Vietnam - Asia 2023 Smart City Summit Hanoi celebrates 15 years of administrative boundary adjustment 12th Vietnam-France decentrialized cooperation conference 31st Sea Games - Vietnam 2021 Covid-19 Pandemic
Mar 10, 2021 / 10:11

Myanmar: Part 1 – Does history repeat?

Myanmar's reborn democracy was still very young when it was replaced by the rule of the same military.

The history per se is serious but sometimes playing its games with people. Like just now in Myanmar.

 Protesters gathered in Yangon, Myanmar to protest against the country's leadership by high-ranking military officials, on March 3, 2021. Photo: AFP/VNA

In this South East Asian country, the military had easily and unbloodily checkmated the democratically elected civil government led by the National League for Democracy (NLD) and Nobel prize laureate Aung San Suu Kyi, ending the second time this country was ruled not by its military since its official independence from Britain in 1948.

A brief look back in its history shows how short-lived civilian governments was and has been in this country: Only from 1948 to 1958 and from 2015 to February of 2021. Military coups were in 1958, 1962 and 2021.

In May 1990, Ms Aung San Suu Kyi’s National League for Democracy won overwhelmingly the multi-party parliamentary elections but the military refused to hand over power. By the end of 2015, they won the general elections again and then governed the country for the first time until the next military coup and after a parliamentary election victory, again.

Myanmar's reborn democracy was still very young when it was replaced by the rule of the same military.

Myanmar is once again torn between military rules and civilian goverment, between its past and its future. People inside as well as outside Myanmar are asking themselves: Does history repeat or things are running in circle in this country?

Myanmar's military staged a new coup d'etat but today's Myanmar and the world outside Myanmar are basically different from Myanmar of 1958 or 1962 and even of 2011 when its military government carefully started a process of democratization which led to the return of the civilian government in 2015 - dominated by the NLD and Ms Aung San Suu Kyi.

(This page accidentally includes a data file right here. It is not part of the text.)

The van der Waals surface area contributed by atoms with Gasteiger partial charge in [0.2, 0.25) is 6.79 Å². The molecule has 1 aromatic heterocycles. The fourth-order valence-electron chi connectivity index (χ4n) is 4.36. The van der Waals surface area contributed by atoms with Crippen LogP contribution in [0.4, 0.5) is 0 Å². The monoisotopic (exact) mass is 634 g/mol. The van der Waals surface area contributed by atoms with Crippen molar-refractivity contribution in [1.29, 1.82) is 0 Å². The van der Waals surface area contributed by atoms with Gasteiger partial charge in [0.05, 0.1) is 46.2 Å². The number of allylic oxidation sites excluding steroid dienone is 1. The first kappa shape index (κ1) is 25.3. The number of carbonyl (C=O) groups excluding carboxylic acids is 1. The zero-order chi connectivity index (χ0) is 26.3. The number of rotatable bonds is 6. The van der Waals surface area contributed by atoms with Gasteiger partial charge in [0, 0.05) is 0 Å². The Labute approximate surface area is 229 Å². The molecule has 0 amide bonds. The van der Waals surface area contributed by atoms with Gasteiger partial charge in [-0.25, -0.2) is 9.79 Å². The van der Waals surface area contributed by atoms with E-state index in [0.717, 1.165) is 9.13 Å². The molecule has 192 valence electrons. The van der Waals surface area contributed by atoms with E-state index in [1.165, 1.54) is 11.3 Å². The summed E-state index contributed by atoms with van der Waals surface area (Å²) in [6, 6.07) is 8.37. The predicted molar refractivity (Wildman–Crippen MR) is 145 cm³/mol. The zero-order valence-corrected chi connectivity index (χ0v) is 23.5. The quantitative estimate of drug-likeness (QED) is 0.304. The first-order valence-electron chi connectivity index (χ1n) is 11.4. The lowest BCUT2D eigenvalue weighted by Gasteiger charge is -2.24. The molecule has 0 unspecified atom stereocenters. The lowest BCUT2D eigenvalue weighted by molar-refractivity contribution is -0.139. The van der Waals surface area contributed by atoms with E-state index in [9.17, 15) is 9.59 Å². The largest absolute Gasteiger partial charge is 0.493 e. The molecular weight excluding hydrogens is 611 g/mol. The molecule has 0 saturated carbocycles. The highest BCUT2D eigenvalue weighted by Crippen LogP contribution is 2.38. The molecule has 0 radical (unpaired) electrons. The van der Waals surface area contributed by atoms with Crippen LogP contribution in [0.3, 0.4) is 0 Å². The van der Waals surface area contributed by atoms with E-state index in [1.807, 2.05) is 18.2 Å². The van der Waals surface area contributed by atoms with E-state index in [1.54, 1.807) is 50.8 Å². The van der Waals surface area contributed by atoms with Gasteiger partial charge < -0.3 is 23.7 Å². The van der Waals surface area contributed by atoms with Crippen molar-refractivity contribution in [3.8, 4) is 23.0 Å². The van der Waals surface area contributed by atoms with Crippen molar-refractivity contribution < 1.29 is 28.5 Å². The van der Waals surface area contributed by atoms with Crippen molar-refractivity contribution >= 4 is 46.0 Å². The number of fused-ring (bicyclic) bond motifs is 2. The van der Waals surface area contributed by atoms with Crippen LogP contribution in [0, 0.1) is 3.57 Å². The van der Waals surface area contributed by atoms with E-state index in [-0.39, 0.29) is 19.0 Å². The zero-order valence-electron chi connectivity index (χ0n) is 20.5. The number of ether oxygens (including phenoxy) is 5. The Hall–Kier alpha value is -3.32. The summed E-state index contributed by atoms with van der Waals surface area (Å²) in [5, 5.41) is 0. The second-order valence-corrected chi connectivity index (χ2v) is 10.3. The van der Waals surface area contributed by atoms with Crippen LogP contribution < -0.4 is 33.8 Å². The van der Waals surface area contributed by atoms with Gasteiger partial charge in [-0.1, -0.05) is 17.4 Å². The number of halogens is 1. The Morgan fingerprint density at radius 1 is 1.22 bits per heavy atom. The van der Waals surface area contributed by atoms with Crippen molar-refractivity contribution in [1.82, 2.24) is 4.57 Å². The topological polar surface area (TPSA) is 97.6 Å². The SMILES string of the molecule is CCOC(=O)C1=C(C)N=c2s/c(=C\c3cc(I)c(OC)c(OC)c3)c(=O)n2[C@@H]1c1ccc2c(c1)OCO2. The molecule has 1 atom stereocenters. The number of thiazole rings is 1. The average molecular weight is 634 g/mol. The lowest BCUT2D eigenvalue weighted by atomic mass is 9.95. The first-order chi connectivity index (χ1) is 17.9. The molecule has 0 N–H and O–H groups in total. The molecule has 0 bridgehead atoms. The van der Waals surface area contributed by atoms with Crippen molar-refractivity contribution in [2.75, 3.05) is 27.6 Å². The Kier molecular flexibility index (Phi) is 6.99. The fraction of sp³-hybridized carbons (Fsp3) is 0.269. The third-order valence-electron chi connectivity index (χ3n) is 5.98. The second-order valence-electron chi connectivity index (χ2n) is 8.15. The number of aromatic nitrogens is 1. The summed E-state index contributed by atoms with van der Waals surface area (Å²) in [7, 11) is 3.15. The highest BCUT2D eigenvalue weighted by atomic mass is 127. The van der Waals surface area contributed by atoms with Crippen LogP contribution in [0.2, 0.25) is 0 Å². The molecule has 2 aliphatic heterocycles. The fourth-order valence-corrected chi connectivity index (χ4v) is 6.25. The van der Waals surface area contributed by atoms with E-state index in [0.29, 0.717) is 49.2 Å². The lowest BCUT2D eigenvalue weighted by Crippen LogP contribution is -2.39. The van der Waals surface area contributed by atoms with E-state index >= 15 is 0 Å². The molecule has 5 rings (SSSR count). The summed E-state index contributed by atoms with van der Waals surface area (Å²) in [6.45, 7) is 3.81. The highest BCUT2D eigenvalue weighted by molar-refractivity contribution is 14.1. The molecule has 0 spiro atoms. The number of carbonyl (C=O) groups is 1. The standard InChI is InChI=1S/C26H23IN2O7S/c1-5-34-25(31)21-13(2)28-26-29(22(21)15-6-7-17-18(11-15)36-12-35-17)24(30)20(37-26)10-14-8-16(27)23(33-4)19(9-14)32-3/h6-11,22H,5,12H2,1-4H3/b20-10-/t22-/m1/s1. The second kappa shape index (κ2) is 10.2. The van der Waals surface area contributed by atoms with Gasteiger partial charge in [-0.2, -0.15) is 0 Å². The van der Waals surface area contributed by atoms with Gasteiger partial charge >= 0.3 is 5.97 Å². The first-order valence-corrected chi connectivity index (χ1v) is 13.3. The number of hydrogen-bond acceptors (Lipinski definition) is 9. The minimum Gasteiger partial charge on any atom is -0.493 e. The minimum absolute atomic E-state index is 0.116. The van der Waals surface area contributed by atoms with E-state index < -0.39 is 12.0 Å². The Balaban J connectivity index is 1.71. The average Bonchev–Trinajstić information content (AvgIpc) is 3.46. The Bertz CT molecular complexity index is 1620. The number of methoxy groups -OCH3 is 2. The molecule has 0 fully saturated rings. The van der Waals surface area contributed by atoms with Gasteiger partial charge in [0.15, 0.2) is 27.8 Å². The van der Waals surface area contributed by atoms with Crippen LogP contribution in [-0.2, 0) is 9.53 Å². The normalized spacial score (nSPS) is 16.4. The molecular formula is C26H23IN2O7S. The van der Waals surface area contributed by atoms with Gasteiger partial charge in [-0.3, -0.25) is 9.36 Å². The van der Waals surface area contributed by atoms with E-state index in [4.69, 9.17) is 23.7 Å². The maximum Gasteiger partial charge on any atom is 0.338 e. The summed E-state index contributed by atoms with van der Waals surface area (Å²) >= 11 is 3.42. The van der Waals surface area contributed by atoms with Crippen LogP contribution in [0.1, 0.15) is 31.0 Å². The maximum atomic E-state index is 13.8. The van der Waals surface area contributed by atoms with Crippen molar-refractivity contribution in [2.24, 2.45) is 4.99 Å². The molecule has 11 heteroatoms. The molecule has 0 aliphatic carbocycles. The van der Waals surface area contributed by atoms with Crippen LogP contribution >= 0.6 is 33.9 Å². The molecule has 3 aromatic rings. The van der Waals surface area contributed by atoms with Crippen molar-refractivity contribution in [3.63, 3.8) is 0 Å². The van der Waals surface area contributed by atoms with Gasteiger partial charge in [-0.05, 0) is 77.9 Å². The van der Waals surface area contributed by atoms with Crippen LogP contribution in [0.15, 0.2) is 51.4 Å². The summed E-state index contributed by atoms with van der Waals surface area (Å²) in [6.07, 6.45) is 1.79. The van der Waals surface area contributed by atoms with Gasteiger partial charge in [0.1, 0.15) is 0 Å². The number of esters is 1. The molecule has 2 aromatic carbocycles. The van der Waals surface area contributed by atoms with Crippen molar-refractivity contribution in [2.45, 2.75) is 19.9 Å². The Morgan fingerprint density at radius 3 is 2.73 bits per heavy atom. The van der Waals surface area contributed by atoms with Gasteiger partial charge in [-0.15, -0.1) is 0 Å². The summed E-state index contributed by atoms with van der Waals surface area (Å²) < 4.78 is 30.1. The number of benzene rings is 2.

The military remains powerful but the wish of people inside the country to have the country being more open and to push democratization processes becomes evidently stronger and stronger.

The pressure and sanctions by the West post not only difficulties but also real political and economic dangers for the military government. With this new coup, Myanmar's military has put all the US, China and ASEAN in political dilemma and made many of Myanmar's partners confused. In the field of foreign policy and international relations, it is now not easy and comfortable for the new rulers in Myanmar.

Myanmar's military came back or has been able to come back to powers first of all because the civilian government wasn't politically strong, adroit and wise enough to effectively prevents military coups with democratic means or possible powers sharing with the military, because it provided greater scope for the military to attack. It might have underestimated the military's longing to dominate and to lead Myanmar's politics. It surely lacked right strategies to properly deal with the military after taking over in 2015 in Myanmar.

Now, Myanmar's military promised to allow new parliamentary election in one year. For Myanmar, this one year will be long and the road leading to the new democratic election will be bumpy. At sometimes in the future, a new civilian administration would be sworn-in but who or which political party will lead this government is another question, which noboby now could answer.

Myanmar: Part 2 - The Dilema of the US, China and Asean

Disclaimer: The views expressed by Ambassador Tran Duc Mau are of his own and do not necessarily reflect the views of Hanoitimes.